hat's it like
to be Jewish,
Black and the Law
in s a Southern City?
Special to The Jewish News
Charleston, S.C.'s Police Chief Reuben Greenberg
e's tough. He's outspoken.
He's Jewish and he's black.
And down in this bastion of
Southern graciousness, Reuben
Greenberg is the law.
Chief Reuben Greenberg is a
tough cop with some
innovative crime fighting
ideas. He converted to
Judaism because he loved
the philosophy of the
Friday, July 18, 1986
In his four years as chief, crime has
dropped a dramatic 21 percent. Criminals
with prior records who are out on the
streets are watched closely by his police
department. Officers often walk the beat
in more comfortable sneakers than spit-
polished black shoes. Greenberg himself is
well known for his swashbuckling style
and contempt for the repeat offender. And
he's not above putting on a pair of roller
skates and directing traffic.
In his first two months in Charleston, he
suspended an experienced officer for cur-
sing at a citizen. The move was unheard
of. And in this center of blue-blooded Civil
War aristocracy, he doesn't care who likes
or dislikes him. But based on results in
this seaport and military post town, the
citizens love Chief Greenberg.
And it's not just the locals who love him.
He was featured on a "60 Minutes" seg-
ment, and in that segment reporter Morley
Safer asked.him "what's a nice Jewish boy
like you doing in a place like this?" The ex-
posure was so overwhelming that Green-
berg's office received hundreds of letters
of approval from citizens and police
departments all over the world. Locally,
the chief received a letter of praise from
Maryland State Comptroller Louis Gold-
Interestingly, several of the letters
targeted on the chief's religious choice. He
received more than his share of Christian
tracts and requests to reconsider his
On this particular spring Friday in
Charleston, the magnolia trees were sway-
THE DETROIT JEWISH NEWS
ing in a warm, southern breeze. Chief
Greenberg was literally running from one
appointment to the next, appointments
that kept him constantly occupied with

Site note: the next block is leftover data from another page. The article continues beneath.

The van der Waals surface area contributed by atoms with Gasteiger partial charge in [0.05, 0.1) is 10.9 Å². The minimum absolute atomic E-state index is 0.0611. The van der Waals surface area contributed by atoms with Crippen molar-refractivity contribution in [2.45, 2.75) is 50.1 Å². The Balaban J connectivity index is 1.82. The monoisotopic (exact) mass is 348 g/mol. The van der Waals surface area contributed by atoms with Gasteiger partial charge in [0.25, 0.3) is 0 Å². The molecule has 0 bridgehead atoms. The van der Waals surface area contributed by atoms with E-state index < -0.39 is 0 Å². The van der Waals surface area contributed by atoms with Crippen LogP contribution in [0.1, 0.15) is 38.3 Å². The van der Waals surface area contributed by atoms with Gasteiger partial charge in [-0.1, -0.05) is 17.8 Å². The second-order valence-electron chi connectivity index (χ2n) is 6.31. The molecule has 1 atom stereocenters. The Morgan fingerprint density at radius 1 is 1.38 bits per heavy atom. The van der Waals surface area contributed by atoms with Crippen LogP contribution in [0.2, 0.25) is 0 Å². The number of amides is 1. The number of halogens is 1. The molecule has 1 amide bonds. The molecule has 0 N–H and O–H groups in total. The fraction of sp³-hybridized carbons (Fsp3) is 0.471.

government officials, police business,
media interviews, and even a parade
review at the Citadel.
That same evening he would attend ser-
vices at a packed Synagogue Emanu-el.
And after the finale of Adon Alom, he'd
share in the joy of a bar mitzvah boy's
oneg shabbat, surrounded by other con-
gregants in conversation. At Emanu-el,
Greenberg is a fixture. Indeed, he's a co-
chairman of the adult education commit-
tee and is on the shul's board of trustees.
For Greenberg, 40, life has been a dou-
ble conversion. He wasn't always Jewish,
and he wasn't always a cop. His grand-
father, a Jewish Russian immigrant, mar-
ried a black woman. While growing up in
Houston's ghettos, Greenberg rarely
learned about his Jewish ancestry. And it
wasn't until he was 26-years old that he
He became interested in Judaism as an
offshoot of his participation in the Civil
Rights Movement. And he noticed that
during the 1960s, many of the white move-
ment's participants were Jews, especially
in the San Francisco area where he lived.
Because many civil rights meetings were
held in synagogues and involved rabbis,
Greenberg started asking questions and
doing his own religious research.
"I converted to Reform in San Fran-
cisco," Greenberg said in the first of two
interviews he had with the Jewish
News. "I had always had some in-
terest, but it wasn't really religious con-
tact but secular contacts that led to the
relgious part of it. When I was growing up
in Houston, a black couldn't eat in res-
taurants owned by Jews, so one would